Subject Intent: Why Criminology?
The study of Criminology provides an understanding of the complexity of behaviours and social implications of crimes and criminality and the impact of this on wider social issues, including government policies and initiatives. Students acquire academic skills such as research, report writing and communication along with practical skills including creativity, planning and organisation. Criminology provides the opportunity to apply knowledge to the real world, creating an awareness of the “big picture” and challenging students to hold to account, and question, decisions made on their behalf, encouraging them to engage with the society around them. The course is good preparation for studying the social sciences at university, and also prepares students for work in crime-related contexts such as the law, policing and criminal justice.
What will I study?
- Changing awareness of crime: types of crime, media and crime, official data on crime, crime prevention and awareness campaigns. (Year 1 Controlled Assessment).
- Criminological theories: theories of criminality from biology, psychology and sociology. (Year 1 Exam)
- Crime scene to courtroom: the criminal justice system from investigation to verdict, personnel and techniques involved in criminal investigations and courtroom procedures. (Year 2 Controlled Assessment)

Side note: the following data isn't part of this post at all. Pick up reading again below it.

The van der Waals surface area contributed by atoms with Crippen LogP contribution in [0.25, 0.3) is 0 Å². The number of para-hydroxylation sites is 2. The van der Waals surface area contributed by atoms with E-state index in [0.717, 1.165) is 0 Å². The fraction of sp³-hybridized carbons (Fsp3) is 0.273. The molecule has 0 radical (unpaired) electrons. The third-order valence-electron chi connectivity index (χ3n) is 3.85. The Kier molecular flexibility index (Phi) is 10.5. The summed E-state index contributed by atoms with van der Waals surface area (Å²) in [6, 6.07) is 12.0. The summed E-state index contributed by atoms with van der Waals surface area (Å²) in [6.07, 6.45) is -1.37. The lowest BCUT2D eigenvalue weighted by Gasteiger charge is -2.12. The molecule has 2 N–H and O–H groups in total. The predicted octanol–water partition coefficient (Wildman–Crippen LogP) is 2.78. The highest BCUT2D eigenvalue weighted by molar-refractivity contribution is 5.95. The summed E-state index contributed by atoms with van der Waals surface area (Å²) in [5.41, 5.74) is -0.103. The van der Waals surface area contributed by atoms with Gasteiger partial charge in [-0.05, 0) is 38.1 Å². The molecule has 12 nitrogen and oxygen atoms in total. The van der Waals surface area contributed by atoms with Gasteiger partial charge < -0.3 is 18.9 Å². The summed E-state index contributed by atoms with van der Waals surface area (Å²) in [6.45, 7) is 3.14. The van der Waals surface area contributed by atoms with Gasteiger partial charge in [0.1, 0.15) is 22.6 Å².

- Crime and punishment: law-making, criminal justice, forms and functions of punishment. (Year 2 Exam)
Please note: Subject videos have been filmed from colleges across our Trust.
What are lessons like in this subject?
In Criminology lessons, students participate in a variety of learning activities as they progress through the course. Lessons include a range of teaching methods to support students in their learning, including independent research and group discussion and tasks. Students learn how the criminal justice system operates and investigate a number of case studies of crimes in society. For the controlled assessments, students carry out extensive independent research and write a detailed report. This includes planning a campaign to raise awareness of crime in the first year and studying the process of crime investigation from the crime scene to the courtroom in the second year. Students maintain a detailed folder of class resources and notes to prepare them for both forms of assessment used in this course – report writing and exams. In addition, students can benefit from guest speakers who work in the field of crime and criminal justice.
This course provides a great overview and understanding of what a career in the criminal justice system would be like, and helps you to understand that the life of crime runs much deeper than you think. Studying Criminology has motivated me to want to pursue a future in this field.
Kennedy Sugden, St Bedes and St Josephs Catholic College